34. Truly, there is good in humanity! We all need to stand by one another. We pray this Ebola outbreak will finally die out, and many more lives be spared. The sacrifices of the health workers who fought and lost in this epic stand-off between a cure-less disease and humanity should never be forgotten! Those should become our legends! Those who are still carrying on with the fight, are our living heroes! And we appreciate especially, those from other parts of the world who could have stayed back in the safety of their countries and watched with folded arms, but rather chose to fold up their sleeves and jump right into the thick of this war, they have hearts of gold, which money can never pay for or buy! Those, who even though in their countries, but their hearts were here, figuring out how to tame this monster, and produced drugs that have saved, and will continue to save lives, bravo! There have been so many unsung heroes since this saga began, and they cannot all be mentioned here, but the same prayer goes out to all – God bless you all, and multiply your wisdom! You are appreciated!

  35. Last time I heard hospitals in Sierra Leone were closed because health workers fear they would get infected as they have suffered enough loss to ebola but thank God there are still volunteers and their service is helping so much and hope is gradually restored. At least for the people who have survived so far we thank God, UNICEF and all volunteers and pray that may God give you the grace to continue in this good work and may he keep you in this selfless task.

  36. Thanx for the update I pray for the speedy end and to Ebola to the world as a whole.

  37. Certainly, like any other viral infection some sort of herd immunity could have started to have taken root. Moreover, there could be other infected persons who might not have developed the full blown disease but have been partially immunised against the disease following exposure to the virus. We expect that as the pool of human hosts decreases, the virus this time around will just fade away. Remember, man is not the definitive host – just a jump from animal to man in one instance….a zoonosis.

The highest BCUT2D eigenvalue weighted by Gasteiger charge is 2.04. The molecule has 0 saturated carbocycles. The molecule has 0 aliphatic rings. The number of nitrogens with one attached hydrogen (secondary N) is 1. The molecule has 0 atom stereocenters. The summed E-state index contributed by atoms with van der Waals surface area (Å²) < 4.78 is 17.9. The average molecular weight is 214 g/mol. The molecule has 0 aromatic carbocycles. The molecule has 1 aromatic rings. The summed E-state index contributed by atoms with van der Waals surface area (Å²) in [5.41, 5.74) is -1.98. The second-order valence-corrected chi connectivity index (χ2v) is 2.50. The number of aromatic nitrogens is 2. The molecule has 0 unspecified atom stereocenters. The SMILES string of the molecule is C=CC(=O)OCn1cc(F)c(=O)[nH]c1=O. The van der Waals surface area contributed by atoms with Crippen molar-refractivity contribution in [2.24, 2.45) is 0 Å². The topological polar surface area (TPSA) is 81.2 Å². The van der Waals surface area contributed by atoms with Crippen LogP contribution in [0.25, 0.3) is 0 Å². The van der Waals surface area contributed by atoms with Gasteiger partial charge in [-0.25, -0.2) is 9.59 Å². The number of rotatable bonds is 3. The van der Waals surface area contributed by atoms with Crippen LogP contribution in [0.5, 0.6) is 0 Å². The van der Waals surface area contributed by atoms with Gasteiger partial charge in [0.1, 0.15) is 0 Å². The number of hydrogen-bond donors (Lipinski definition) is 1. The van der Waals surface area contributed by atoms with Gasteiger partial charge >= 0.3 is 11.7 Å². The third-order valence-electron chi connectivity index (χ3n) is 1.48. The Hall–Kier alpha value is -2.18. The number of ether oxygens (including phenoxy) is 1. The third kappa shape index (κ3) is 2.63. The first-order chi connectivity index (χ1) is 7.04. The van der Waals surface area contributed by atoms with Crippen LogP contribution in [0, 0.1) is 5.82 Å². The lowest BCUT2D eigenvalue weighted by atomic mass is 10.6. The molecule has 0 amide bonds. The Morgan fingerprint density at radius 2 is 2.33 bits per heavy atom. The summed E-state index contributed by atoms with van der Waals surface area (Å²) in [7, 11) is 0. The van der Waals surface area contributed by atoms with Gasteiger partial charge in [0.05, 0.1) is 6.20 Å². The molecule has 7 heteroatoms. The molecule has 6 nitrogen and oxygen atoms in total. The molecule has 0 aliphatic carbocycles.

38. A great piece Jo! I am based in the UK and recently travelled to Sierra Leone, even the well educated and internationally exposed individuals I came across were so ignorant to this deadly illness. Last night I made up my mind to start fundraising here in the UK. I didn’t know exactly how I was going to execute my plan once funds raised but all I did know is that I wanted to help those families affected by Ebola whether be it infected or just attached to the stigma. As for the doctors and nurses…..what can I say? These people continue to strive to support the sick against all odds. If our raised funds can help just one person similar to those featured in this article then it would mean the world….genuinely .

  39. Thank Almighty God for the healings & a light of hope as the number of recoverees continue.
    Question? Can blood transfusion of the blood of recovered victims to sick victims not assist with increasing the numbers of those recovered and reduce the death rate? I know that matching blood types and screening for other diseases in the donors blood is mandatory. But can we not device a cost effective process to mass produce serum locally from the blood of those who have recovered?
    George Logan

  40. […] Em Serra Leoa e em Guiné, o UNICEF está trabalhando com o Ministério da Saúde e Saneamento e outros parceiros de saúde para dar suporte à resposta contra o ebola através do fornecimento de medicamentos e equipamentos, e apoiando nos esforços de mobilização social e comunicação com mensagens sobre prevenção, de como identificar os sintomas e como procurar apoio médico. […]